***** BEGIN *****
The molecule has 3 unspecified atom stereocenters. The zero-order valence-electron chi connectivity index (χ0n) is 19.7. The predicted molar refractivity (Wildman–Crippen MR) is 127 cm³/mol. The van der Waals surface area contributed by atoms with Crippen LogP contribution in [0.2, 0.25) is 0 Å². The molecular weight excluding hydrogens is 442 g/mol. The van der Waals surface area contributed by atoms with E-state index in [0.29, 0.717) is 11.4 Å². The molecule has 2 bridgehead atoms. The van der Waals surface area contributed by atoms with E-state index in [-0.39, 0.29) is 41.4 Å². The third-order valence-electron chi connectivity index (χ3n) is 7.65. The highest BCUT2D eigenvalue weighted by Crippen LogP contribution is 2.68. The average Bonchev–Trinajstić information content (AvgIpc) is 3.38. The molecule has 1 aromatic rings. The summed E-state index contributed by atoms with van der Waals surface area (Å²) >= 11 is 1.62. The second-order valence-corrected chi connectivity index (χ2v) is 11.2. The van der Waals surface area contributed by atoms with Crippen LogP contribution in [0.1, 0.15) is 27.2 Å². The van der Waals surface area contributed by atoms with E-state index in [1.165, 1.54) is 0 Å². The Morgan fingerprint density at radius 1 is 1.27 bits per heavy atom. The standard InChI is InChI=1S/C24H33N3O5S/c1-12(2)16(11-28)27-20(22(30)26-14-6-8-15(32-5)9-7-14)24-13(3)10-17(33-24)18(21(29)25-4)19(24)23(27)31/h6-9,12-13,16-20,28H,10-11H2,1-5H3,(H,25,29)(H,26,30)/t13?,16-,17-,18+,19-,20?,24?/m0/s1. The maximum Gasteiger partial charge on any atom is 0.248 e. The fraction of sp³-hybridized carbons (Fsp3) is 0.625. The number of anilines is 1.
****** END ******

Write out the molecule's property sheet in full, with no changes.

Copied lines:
The molecule has 3 unspecified atom stereocenters. The zero-order valence-electron chi connectivity index (χ0n) is 19.7. The predicted molar refractivity (Wildman–Crippen MR) is 127 cm³/mol. The van der Waals surface area contributed by atoms with Crippen LogP contribution in [0.2, 0.25) is 0 Å². The molecular weight excluding hydrogens is 442 g/mol. The van der Waals surface area contributed by atoms with E-state index in [0.29, 0.717) is 11.4 Å². The molecule has 2 bridgehead atoms. The van der Waals surface area contributed by atoms with E-state index in [-0.39, 0.29) is 41.4 Å². The third-order valence-electron chi connectivity index (χ3n) is 7.65. The highest BCUT2D eigenvalue weighted by Crippen LogP contribution is 2.68. The average Bonchev–Trinajstić information content (AvgIpc) is 3.38. The molecule has 1 aromatic rings. The summed E-state index contributed by atoms with van der Waals surface area (Å²) >= 11 is 1.62. The second-order valence-corrected chi connectivity index (χ2v) is 11.2. The van der Waals surface area contributed by atoms with Crippen LogP contribution in [0.1, 0.15) is 27.2 Å². The van der Waals surface area contributed by atoms with E-state index in [1.165, 1.54) is 0 Å². The Morgan fingerprint density at radius 1 is 1.27 bits per heavy atom. The standard InChI is InChI=1S/C24H33N3O5S/c1-12(2)16(11-28)27-20(22(30)26-14-6-8-15(32-5)9-7-14)24-13(3)10-17(33-24)18(21(29)25-4)19(24)23(27)31/h6-9,12-13,16-20,28H,10-11H2,1-5H3,(H,25,29)(H,26,30)/t13?,16-,17-,18+,19-,20?,24?/m0/s1. The maximum Gasteiger partial charge on any atom is 0.248 e. The fraction of sp³-hybridized carbons (Fsp3) is 0.625. The number of anilines is 1.